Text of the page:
GOP Tells Firefighters With Cancer: "It's Your Fault"
Majority removed promised protections for first responders and families
 
 

Democratic members of the House Insurance Committee today expressed outrage regarding the latest version of the state workers’ compensation budget, House Bill 27, which adds new barriers to firefighters and their families seeking state assistance for work-related injuries, illnesses and death.


Today’s proposed restrictions follow the House’s December 2016 passage of extended workers’ compensation protections for firefighters who developed cancer as a result of work conditions. The bill creates a condition in which courts presumes the firefighter didn't wear their protective gear correctly, resulting in the medical condition or cancer. 


“This is a direct attack on our first responders, who put themselves in harm’s way every day to save lives,” said the lead Democrat on the House Insurance Committee, state Rep. John Boccieri (D-Poland). “It is horrifying to think that some Republican lawmakers would make it harder for our first responders and their families to get the help they need, when they need it.”


In committee, Democratic lawmakers said the attack on first responders seeking medical coverage will not only hurt first responders and their families, but it will increase healthcare costs as hospitals and doctors foot the bill for care that would otherwise be covered by the workers’ compensation system.


“When our first responders say goodbye to their families before heading to work, it’s with the thought and knowledge that they are more likely than most to not return home,” said Michele Lepore-Hagan (D-Youngstown). “Today’s new attacks just show how out of touch Republican lawmakers are with the reality that working people face every day.”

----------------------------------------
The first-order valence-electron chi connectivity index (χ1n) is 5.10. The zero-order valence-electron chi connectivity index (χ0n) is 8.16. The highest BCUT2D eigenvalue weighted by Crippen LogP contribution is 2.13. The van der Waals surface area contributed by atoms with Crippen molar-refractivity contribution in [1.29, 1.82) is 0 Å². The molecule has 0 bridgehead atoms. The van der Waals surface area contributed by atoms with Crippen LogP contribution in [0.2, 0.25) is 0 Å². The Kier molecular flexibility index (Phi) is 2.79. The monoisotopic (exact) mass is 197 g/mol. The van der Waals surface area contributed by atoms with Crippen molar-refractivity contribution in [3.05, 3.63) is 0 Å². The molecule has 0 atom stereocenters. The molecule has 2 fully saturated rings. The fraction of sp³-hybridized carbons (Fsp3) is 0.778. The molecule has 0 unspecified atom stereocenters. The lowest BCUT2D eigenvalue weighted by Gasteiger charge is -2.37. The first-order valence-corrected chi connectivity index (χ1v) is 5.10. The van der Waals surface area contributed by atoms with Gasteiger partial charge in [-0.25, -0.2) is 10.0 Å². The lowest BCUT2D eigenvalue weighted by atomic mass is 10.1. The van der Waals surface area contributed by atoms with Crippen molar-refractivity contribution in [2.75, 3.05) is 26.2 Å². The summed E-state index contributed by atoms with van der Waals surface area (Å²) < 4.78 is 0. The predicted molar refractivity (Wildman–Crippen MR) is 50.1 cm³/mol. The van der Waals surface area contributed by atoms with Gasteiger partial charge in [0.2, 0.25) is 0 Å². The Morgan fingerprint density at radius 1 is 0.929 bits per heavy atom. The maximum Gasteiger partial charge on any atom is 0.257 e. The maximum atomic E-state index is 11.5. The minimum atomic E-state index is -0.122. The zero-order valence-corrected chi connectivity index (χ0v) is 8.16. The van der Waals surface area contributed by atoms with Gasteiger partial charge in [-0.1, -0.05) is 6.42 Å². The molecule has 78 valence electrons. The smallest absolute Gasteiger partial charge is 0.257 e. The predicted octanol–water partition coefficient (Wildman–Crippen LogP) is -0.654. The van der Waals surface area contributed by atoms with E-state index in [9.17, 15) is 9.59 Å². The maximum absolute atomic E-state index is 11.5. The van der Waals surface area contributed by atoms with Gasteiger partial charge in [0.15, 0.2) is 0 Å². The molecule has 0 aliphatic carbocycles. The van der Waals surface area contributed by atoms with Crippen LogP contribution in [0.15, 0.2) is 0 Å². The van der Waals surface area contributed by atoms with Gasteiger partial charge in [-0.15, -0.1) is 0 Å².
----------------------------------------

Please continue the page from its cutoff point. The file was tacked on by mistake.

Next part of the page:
The new restrictions also halve the amount of time workers currently have to file a claim, something Boccieri says could “economically destabilize thousands of Ohio families.”


“As a former mayor and the son of a firefighter, I know firsthand what it means when mothers and fathers put their lives on the line to keep other families safe day-in and day-out,” said Rep. Michael O’Brien (D-Warren). “We owe our everyday heroes and communities more than what’s been coming out of Columbus lately.”


Today’s planned committee vote for the bill was pushed back to next week by Republicans after the new restrictions garnered considerable criticism. Democratic lawmakers will propose changes to the bill removing the new restrictions.


“Putting up barriers for our first responders to get the medical help they need isn’t just thoughtless – it’s dangerous,” said Rep. Glenn Holmes (D-McDonald), a member of the House Insurance Committee. “Families and individuals could face a lifetime of economic uncertainty just because politicians in Columbus won’t do the right thing.”

 
 
 
  
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